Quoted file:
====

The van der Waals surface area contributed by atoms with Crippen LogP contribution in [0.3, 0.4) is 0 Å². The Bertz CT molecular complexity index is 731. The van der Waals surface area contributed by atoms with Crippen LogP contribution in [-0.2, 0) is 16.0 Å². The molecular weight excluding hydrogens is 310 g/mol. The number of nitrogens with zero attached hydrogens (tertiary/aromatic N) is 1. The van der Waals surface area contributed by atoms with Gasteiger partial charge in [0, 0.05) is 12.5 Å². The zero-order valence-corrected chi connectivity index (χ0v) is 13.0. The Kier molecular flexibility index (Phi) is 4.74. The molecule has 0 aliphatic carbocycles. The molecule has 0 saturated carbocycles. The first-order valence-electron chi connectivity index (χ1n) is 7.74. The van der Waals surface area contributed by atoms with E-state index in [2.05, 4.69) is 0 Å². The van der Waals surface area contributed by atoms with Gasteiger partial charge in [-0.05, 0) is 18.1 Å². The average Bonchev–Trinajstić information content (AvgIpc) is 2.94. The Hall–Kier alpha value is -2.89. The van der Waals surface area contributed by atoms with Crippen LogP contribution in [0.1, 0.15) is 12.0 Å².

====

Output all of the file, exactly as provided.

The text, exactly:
The van der Waals surface area contributed by atoms with Crippen LogP contribution in [0.3, 0.4) is 0 Å². The Bertz CT molecular complexity index is 731. The van der Waals surface area contributed by atoms with Crippen LogP contribution in [-0.2, 0) is 16.0 Å². The molecular weight excluding hydrogens is 310 g/mol. The number of nitrogens with zero attached hydrogens (tertiary/aromatic N) is 1. The van der Waals surface area contributed by atoms with Gasteiger partial charge in [0, 0.05) is 12.5 Å². The zero-order valence-corrected chi connectivity index (χ0v) is 13.0. The Kier molecular flexibility index (Phi) is 4.74. The molecule has 0 aliphatic carbocycles. The molecule has 0 saturated carbocycles. The first-order valence-electron chi connectivity index (χ1n) is 7.74. The van der Waals surface area contributed by atoms with E-state index in [2.05, 4.69) is 0 Å². The van der Waals surface area contributed by atoms with Gasteiger partial charge in [-0.05, 0) is 18.1 Å². The average Bonchev–Trinajstić information content (AvgIpc) is 2.94. The Hall–Kier alpha value is -2.89. The van der Waals surface area contributed by atoms with Crippen LogP contribution in [0.1, 0.15) is 12.0 Å².